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Commentary: Individual performances not enough

BY SCOTT MILLER | FEBRUARY 17, 2010 7:30 AM

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I’ve always called basketball an individual team sport. It’s an inherent contradiction, of course, but it’s true.

Think about it: Basketball is the only team sport in which an individual’s singular statistics overly affect the team’s success.

Peyton Manning can have one of the most glistening seasons of his picturesque NFL career and still fall short of the Super Bowl.

Albert Pujols can bat no lower than .314 in his nine-year MLB stint, win three National League MVPs, and slam 387 home runs, and have only one championship to show for it.

Indeed, football and baseball are true team sports, ones in which the best players aren’t always rewarded with championships.

Why else would Ted Williams never win a World Series or Dan Marino a Super Bowl?

Basketball could not be more different. Halfway through the NBA season, the league’s two best players — Kobe Bryant and LeBron James — have their teams positioned to compete for a championship. And Michael Jordan, the greatest player to ever hoist a jumper, won six.

The point is, the best players usually win in basketball.

And on Tuesday night, Aaron Fuller was the best player on the floor. He was, quite simply, masterful. He wheeled through the lane at will, launched off-balance shots that careened in, and soared high above the rim for boards.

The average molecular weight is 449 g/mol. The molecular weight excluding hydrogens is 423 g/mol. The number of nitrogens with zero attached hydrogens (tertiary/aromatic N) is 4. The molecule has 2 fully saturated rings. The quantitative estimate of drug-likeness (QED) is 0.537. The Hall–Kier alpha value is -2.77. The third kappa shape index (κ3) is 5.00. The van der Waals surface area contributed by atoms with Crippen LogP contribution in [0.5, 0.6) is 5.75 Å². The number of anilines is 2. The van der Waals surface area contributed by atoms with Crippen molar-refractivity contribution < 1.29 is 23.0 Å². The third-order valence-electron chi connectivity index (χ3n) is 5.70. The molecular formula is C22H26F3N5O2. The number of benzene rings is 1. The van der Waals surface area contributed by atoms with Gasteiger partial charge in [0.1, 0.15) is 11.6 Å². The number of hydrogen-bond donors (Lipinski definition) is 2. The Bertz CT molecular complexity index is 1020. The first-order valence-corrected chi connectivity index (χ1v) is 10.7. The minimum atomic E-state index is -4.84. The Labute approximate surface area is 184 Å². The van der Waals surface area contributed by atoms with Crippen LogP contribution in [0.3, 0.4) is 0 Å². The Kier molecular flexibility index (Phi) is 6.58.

Thirty points on 11-of-13 shooting and 13 rebounds (including six offensive).

Like I said, masterful.

“He’s good, isn’t he?” head coach Todd Lickliter said. “He was really good tonight.”

Sophomore Matt Gatens proved to be a worthy sidekick, outdueling the Wolverines’ Manny Harris for 21 points on 8-of-13 shooting, including 5-of-7 from 3-point range. The Iowa City native made it look easy against Michigan’s soft perimeter defense.

And in typical Gatens fashion, he did everything else well, snagging a key offensive rebound late in the contest to give Iowa a 61-57 lead with 1:29 remaining.

With the Hawkeyes up one, Gatens — the second-best Hawkeye on the hardwood Tuesday — found a crease in the Michigan defense and hit a running lay-up. And to no one’s surprise, a Fuller rebound followed by two free throws put Iowa up five with 22 seconds remaining.

Somehow, the game was tied with seven ticks left, and a no-call on Fuller’s aggressive drive yielded overtime.

Gatens and Fuller scored all six of Iowa’s 12 points in the extra period. It was the best game a pair of Hawkeyes have played in quite some time.

But it wasn’t enough. Michigan had a few masterful performances on their side, too — namely, DeShawn Sims’ 27-point, 10-rebound game and Harris’ 20-point, 10-rebound, seven-assist night.

And that’s the thing about basketball: One great player can cancel out another.

Michigan 80, Iowa 78.

With five game left in the season, Iowa (9-18, 3-11) isn’t an especially good basketball team. The Hawkeyes have three good players (freshman Eric May, Gatens, and Fuller), two guys who know their roles (Jarryd Cole and Devan Bawinkel), and two players who should not get playing time on a Division-I team (Andrew Brommer and John Lickliter).

If Tuesday night proved anything, it’s that you need more than three good players to be a successful Big Ten program.


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